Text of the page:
The Jackal Si, Ramos No

By Robert Ecksel on January 21, 2012
The Jackal Si, Ramos No
Rigondeaux knew what he was doing, even if the audience did not (Chris Farina/Top Rank)

Rigondeaux knew he had his man hurt and went for the jugular. Ramos retreated to his corner with The Jackal in hot pursuit…

Those Cubans know how to fight. Time and again we’ve seen defectors from Castro’s Cuba make it to these shores and begin making waves. The newest import to add to the most recent list that includes Yuriorkis Gamboa, Erislandy Lara, Odlanier Solis and Alexei Collado is the new WBA junior welterweight champion Guillermo Rigondeaux, aka El Chacal (The Jackal). 

The 31-year old Cuban import, originally from Santiago de Cuba but now living and fighting out of Miami, destroyed previously unbeaten Rico Ramos (20-1, 11 KOs), from Pico Rivera, California, in only his ninth professional fight.

Well schooled, patient, methodical and strong, the southpaw Rigondeaux, now 9-0 with 7 KOs, dropped the 24-year-old former champion with a shot to the top of the head in round one. The stunned and wobbly Ramos beat the count and made it to the end of the round, but finding his corner was almost as difficult as finding an answer for the former two-time Olympic gold medalist.

Rigondeaux walked from his corner at the start of the second looking like he had the fight in the bag. Ramos had managed to get his legs back, but his punch was nowhere to be found,. Rigondeaux was content to pace himself, bide his time, and counter whenever the opportunity arose.

Rounds three, four and five were carbon copies of the second. The gun-shy Ramos was reluctant to mix it up, and the crowd was growing restless, especially after the dynamic first round. But The Jackal knew what he was doing, even if the booing audience did not.

In the sixth round the moment everyone—the boisterous crowd at the Palms Casino Pearl Theatre in Las Vegas, the folks at home watching the fight on Showtime, Rigondeaux, and even Ramos—was waiting for had arrived.

Ramos threw a lazy right and the two fighters clashed heads. A stunned Ramos turned his back to the Cuban, never a smart thing to do, and leaned over the ropes in obvious pain. Referee Joe Cortez gave Ramos a moment to recover, but it would have required several moments that late in the game to make much of a difference.

Rigondeaux knew he had his man hurt and went for the jugular. He landed several hard lefts to the head rocking Ramos, who retreated to his corner with The Jackal in hot pursuit. Rigondeaux scored with a barrage of power punches before landing a picture-perfect left hook to the body that crumpled Ramos to the canvas.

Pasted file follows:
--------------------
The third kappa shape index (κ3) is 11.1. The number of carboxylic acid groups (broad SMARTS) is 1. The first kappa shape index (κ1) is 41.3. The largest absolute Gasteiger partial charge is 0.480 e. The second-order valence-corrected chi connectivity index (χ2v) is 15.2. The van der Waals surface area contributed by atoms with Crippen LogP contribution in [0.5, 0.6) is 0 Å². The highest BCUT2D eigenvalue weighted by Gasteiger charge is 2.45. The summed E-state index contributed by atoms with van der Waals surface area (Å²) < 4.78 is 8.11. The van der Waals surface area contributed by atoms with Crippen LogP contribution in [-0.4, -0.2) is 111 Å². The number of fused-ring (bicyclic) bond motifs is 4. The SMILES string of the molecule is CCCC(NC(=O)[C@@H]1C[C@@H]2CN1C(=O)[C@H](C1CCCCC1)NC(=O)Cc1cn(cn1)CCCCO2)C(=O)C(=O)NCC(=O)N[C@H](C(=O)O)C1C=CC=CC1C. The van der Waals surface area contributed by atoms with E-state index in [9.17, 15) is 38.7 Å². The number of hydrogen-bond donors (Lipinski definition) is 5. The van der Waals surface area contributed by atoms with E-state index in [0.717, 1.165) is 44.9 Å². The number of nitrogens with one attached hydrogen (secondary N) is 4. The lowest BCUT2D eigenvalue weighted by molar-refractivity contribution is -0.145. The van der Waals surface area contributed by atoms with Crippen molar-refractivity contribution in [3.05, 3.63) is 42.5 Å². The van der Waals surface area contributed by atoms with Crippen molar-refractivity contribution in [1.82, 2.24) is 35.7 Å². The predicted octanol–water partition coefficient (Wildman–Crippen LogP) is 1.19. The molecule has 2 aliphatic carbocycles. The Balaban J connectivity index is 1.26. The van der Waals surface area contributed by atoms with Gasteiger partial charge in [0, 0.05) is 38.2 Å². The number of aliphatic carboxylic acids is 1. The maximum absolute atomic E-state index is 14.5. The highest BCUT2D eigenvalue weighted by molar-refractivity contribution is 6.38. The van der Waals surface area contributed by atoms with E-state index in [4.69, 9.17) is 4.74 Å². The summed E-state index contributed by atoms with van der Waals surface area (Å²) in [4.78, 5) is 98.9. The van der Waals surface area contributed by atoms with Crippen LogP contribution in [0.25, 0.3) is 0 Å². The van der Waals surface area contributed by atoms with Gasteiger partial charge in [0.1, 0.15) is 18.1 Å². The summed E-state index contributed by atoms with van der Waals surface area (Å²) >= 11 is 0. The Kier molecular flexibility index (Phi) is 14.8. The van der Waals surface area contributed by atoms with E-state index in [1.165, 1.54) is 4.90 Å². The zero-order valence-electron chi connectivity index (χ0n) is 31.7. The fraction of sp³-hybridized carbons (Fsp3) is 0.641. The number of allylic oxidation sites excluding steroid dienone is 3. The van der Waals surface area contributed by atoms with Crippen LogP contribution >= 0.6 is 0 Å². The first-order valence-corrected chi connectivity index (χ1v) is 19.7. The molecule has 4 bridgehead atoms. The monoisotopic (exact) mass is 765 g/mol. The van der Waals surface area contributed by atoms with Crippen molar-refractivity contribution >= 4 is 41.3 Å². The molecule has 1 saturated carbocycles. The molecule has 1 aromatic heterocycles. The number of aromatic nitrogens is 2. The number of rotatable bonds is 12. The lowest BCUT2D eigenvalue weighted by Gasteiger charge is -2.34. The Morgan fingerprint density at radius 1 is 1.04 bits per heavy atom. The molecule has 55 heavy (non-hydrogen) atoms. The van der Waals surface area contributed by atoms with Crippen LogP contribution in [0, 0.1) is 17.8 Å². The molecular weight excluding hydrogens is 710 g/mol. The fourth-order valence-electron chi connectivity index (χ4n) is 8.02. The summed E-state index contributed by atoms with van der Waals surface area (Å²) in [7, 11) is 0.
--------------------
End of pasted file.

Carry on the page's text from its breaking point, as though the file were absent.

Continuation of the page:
It was academic, but Cortez counted the Californian out at 1:29 of round six. 

“Every time I let my hands go, I hurt him,” Rigondeaux said after the bout. “I knew he wasn’t getting up from that shot.

“I wanted to make history. I’m very happy and this is a historic moment. I never thought it would be easy. Everyone at this level is tough.”

But not everyone is as tough as The Jackal.

Follow us on Twitter@boxing_com to continue the discussion

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Ramos vs. Rigondeaux Pre-Fight

Guillermo Rigondeaux: I'm Houdini Rico Ramos Wont Touch Me

Rico Ramos/Guillermo Rigondeaux Dan Goossen/Don King Press Conference

Guillermo Rigondeaux vs Willie Casey. First Round TKO

Rico Ramos vs Alejandro Fernandez - OFFICIAL HIGHLIGHTS!

Raimkoul Malakhbekov vs Guillermo Rigondeaux

Guillermo Rigondeaux vs Ali Hallab - Part - 1/2

Guillermo Rigondeaux Boxing

Guillermo Ringondeaux vs Ali Hallab - Part - 2/2

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  1. Ernesto 06:31pm, 01/31/2012

    Yes, only two exceptions ,what a mistake!!
    The Ring Magazine has a list of the 10 greatest professional Cubans, here it is:

    1. Kid Gavilan (108-30-5, 28 KOs; 1943-5: Known best for “bolo” punch but beat slew of Hall of Famers.

    2. Kid Chocolate (136-10-6, 51 KOs; 1927-3: The first great Cuban champion had it all.

    3. Luis M. Rodriguez (107-13, 49 KOs; 1956-72): The master boxer gave Emile Griffith all he could handle in four fights.

    4. Jose (Mantequilla) Napoles (79-7, 55 KOs; 1958-75): One of the most-dominating and complete fighters of the ‘60s.

    5. Sugar Ramos (55-7-4, 40 KOs; 1957-72): Two-time featherweight champion could box and punch.

    6. Florentino Fernandez (50-16-1, 43 KOs; 1956-72): Biggest punching Cuban of all-time.

    7. Joel Casamayor (36-4-1, 22 KOs; 1996-present): Quietly, but capably built what could be Hall of Famer career.

    8. Jose Legra (134-12-4, 49 KOs; 1960-75: Two-time featherweight champion built record primarily in Spain.

    9. Benny Paret (35-12-3, 10 KOs; 1954-62): Beat Emile Griffith to win welterweight title but died in third of three meetings with Griffith.

    10. Kid Tunero (97-32-16, 37 KOs; 1929-4: Beat such big-name fighters as Ezzard Charles, Ken Overlin and Holman Williams

  2. the thresher 06:55am, 01/21/2012

    Yes, these Cubans know how to fight because of their amateur backgrounds, but by and large they have been less than compelling in the U.S. This guy and Gamboa are exceptions to that notion. I think the adjustment to the relatively soft life in the U.S. has worked to their disadvantage,

    They are also dreadfully boring.

  3. the thresher 06:52am, 01/21/2012

    I believe the winner is the fighter Teddy Atlas says in the best propect he has ever seen.

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